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August 30, 2013

Charles Darwin and Casuarina

WorldCat, which lists the holdings of libraries all over the world, is now claiming that several hundred libraries have my book, Darwinian Agriculture. Many of these appear to be "electronic access", which won't accelerate the availability of the paperback, but that still seems like a lot.

Among the libraries on the current list are those at Epic Bible College -- what a great name! -- and at Charles Darwin University. Another great name, and it gets better. It's near Darwin, Australia, but actually located in the town of Casuarina, which is named for one of my favorite trees. Casuarina is:

* A nitrogen fixer that isn't a legume.
* A flowering plant that looks like a conifer.
* So salt-tolerant I've seen it growing a few meters from the ocean, on Heron Island.
CasuarinaBranch.JPG

April 19, 2012

A taste of Darwinian Agriculture

My book on Darwinian Agriculture should be available in June. If you think you might want to read it, Princeton University Press has information, including a PDF of the first chapter.

December 15, 2011

Fighting back against fake-conference spam

An anonymous scientist apparently figured that if BIT is inviting speakers randomly, he could invite himself, submitting an obviously-fake CV and satirical "abstract." BIT not only failed to spot the obvious joke, they invited him to chair a session. (For an additional fee, maybe?)

March 22, 2011

Self-sabotage?

Suppose one country wanted to slow the growth of an economic and political rival?

The costs and risks of a direct military attack would greatly exceed any possible benefits. Secretly introducing crop or livestock pests might be significantly less risky, but any nation caught doing that could expect various nasty consequences, especially if the disease spread beyond the borders of the target country.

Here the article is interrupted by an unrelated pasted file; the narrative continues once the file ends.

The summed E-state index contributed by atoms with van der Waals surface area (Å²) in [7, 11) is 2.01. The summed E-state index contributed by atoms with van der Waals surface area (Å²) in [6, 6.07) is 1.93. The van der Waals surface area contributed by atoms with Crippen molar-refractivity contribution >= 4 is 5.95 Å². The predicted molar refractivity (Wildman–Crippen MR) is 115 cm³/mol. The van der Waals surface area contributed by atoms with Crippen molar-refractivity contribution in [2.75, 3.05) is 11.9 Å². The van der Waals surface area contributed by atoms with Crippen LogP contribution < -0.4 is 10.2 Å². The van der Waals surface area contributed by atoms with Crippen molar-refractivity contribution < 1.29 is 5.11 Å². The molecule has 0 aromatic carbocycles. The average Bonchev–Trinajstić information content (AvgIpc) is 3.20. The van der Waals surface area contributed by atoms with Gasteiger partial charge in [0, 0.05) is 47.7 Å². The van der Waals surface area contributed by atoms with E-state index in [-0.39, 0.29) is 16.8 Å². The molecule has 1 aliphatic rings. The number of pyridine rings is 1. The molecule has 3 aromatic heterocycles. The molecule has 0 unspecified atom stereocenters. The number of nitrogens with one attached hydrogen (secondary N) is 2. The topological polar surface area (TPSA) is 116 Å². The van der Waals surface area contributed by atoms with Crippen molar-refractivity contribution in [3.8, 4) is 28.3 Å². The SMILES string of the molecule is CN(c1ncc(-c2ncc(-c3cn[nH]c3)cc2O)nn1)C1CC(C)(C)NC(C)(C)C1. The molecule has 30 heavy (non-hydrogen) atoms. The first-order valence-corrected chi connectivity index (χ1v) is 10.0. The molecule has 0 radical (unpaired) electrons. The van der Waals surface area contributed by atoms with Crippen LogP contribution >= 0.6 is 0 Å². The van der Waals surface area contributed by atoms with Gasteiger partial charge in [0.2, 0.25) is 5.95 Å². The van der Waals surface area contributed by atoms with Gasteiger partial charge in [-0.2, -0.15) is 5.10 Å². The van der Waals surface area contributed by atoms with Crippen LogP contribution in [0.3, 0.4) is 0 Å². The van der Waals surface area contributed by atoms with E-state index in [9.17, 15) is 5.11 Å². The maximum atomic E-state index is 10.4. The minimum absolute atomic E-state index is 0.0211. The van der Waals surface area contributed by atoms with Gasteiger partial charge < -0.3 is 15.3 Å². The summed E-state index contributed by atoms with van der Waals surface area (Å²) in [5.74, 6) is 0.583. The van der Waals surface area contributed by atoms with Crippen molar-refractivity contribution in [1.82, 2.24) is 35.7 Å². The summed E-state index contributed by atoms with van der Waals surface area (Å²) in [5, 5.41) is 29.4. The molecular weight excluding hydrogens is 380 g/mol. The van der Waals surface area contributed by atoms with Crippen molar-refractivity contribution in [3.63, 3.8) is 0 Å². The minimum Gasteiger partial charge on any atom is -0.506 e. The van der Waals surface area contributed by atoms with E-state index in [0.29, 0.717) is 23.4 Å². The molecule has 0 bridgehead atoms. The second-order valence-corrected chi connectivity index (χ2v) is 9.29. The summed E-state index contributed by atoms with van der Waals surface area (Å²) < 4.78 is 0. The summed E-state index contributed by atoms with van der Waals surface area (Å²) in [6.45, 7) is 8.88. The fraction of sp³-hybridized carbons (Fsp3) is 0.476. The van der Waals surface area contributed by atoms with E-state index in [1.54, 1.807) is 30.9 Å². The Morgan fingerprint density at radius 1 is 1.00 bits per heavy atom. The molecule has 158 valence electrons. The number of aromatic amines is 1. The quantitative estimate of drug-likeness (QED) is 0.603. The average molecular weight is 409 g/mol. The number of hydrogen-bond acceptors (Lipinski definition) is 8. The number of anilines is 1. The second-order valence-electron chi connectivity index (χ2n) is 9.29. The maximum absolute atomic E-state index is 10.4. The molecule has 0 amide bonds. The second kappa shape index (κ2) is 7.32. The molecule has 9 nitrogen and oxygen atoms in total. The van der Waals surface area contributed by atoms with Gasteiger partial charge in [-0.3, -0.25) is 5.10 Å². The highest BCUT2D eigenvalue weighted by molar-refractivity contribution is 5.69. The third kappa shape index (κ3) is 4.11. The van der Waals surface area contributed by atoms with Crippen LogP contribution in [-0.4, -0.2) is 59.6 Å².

Small-scale sabotage of the target country's communications, though, might trigger only small-scale retaliation,even if discovered. And it could certainly suppress economic growth. Of course, I would never advocate such a thing.

But what if a fast-growing country sabotaged its own communications? Would any government be stupid enough to do that? Apparently so. Mention certain words, in any context, and your cell phone call drops or your email doesn't go through.

When mentioning "freedom" is banned, can "free radical", "ribonuclease-free", and "free-machining" be far behind? If "protest" is banned, will "in favor of testing" be next? Can I discuss statistical tests, develop a new cancer test, study for the GRE? If I can't announce a political "demonstration", how do I invite people to a demonstration of a new invention?

If you love free-machining aluminum, let's meet at KFC for a t-test !

This could be just the opportunity the US needs to catch up. Of course, we're busy sabotaging ourselves, undermining the basic-research foundation of technological progress, replacing science education with religious indoctrination, and pursuing wars that create new enemies faster than we can kill them....

Let's see, what should we call "evolution" after the creationists take over? "Environmentally acquired inheritance", maybe?

February 4, 2011

H-index and Erdos number

There must be some mistake here. Professor Smith, of PhD comics has out-performed me by a factor of 3 (papers in Science or Nature) to 17 (PhDs graduated), by every criterion except the H-index of citation impact, where I hold a slight lead, 23 to 19. In other words, 23 of my papers have been cited 23 or more times, so far. And my lead seems to be increasing.
cites.jpg

I don't think my H-index is unusually high, so maybe Smith's is unusually low. Perhaps, if he treated his students better, they'd write better papers together?

Also, where's his Erdos number, the degrees-of-separation formula that inspired this XKCD cartoon? Mine is 5, via T.R. Sinclair, R.H. Rand, H.D. Block, and P.C. Rosenbloom. The first two links are via papers in nonmathematical journals, though. I'd be more interested in my W.D. Hamilton number, anyway. Incidentally, Hamilton's H-index is only 15, so maybe it's not such a reliable measure of scientific impact after all. Other approaches to citation analysis have been developed, including "eigenfactors."

December 22, 2010

Our secret is out !